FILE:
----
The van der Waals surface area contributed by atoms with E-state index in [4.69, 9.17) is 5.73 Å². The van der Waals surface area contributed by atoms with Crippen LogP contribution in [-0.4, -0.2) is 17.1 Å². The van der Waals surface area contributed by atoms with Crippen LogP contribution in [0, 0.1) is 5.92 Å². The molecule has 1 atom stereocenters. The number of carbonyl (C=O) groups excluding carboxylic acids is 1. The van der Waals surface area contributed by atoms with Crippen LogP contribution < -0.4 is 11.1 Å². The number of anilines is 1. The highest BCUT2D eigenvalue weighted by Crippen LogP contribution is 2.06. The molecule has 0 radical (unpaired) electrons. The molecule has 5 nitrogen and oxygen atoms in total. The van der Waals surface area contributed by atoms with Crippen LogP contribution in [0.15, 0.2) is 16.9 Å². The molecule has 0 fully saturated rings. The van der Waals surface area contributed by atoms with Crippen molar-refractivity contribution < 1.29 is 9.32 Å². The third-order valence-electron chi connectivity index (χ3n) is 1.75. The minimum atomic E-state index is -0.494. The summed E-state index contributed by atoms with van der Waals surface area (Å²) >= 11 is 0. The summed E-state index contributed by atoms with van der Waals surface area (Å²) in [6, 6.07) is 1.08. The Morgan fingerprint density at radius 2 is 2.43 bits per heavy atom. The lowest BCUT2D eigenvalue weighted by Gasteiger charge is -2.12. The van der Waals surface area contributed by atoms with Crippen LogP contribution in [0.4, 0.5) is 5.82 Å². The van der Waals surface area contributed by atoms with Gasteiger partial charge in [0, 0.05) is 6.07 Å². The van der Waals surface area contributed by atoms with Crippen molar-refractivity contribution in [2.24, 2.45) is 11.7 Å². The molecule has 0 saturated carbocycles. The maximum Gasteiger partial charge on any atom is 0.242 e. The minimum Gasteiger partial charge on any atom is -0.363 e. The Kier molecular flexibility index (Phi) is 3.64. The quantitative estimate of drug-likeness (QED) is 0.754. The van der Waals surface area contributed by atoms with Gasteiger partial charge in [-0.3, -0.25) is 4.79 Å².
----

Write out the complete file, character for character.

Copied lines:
The van der Waals surface area contributed by atoms with E-state index in [4.69, 9.17) is 5.73 Å². The van der Waals surface area contributed by atoms with Crippen LogP contribution in [-0.4, -0.2) is 17.1 Å². The van der Waals surface area contributed by atoms with Crippen LogP contribution in [0, 0.1) is 5.92 Å². The molecule has 1 atom stereocenters. The number of carbonyl (C=O) groups excluding carboxylic acids is 1. The van der Waals surface area contributed by atoms with Crippen LogP contribution < -0.4 is 11.1 Å². The number of anilines is 1. The highest BCUT2D eigenvalue weighted by Crippen LogP contribution is 2.06. The molecule has 0 radical (unpaired) electrons. The molecule has 5 nitrogen and oxygen atoms in total. The van der Waals surface area contributed by atoms with Crippen LogP contribution in [0.15, 0.2) is 16.9 Å². The molecule has 0 fully saturated rings. The van der Waals surface area contributed by atoms with Crippen molar-refractivity contribution < 1.29 is 9.32 Å². The third-order valence-electron chi connectivity index (χ3n) is 1.75. The minimum atomic E-state index is -0.494. The summed E-state index contributed by atoms with van der Waals surface area (Å²) >= 11 is 0. The summed E-state index contributed by atoms with van der Waals surface area (Å²) in [6, 6.07) is 1.08. The Morgan fingerprint density at radius 2 is 2.43 bits per heavy atom. The lowest BCUT2D eigenvalue weighted by Gasteiger charge is -2.12. The van der Waals surface area contributed by atoms with Crippen LogP contribution in [0.4, 0.5) is 5.82 Å². The van der Waals surface area contributed by atoms with Gasteiger partial charge in [0, 0.05) is 6.07 Å². The van der Waals surface area contributed by atoms with Crippen molar-refractivity contribution in [2.24, 2.45) is 11.7 Å². The molecule has 0 saturated carbocycles. The maximum Gasteiger partial charge on any atom is 0.242 e. The minimum Gasteiger partial charge on any atom is -0.363 e. The Kier molecular flexibility index (Phi) is 3.64. The quantitative estimate of drug-likeness (QED) is 0.754. The van der Waals surface area contributed by atoms with Gasteiger partial charge in [-0.3, -0.25) is 4.79 Å².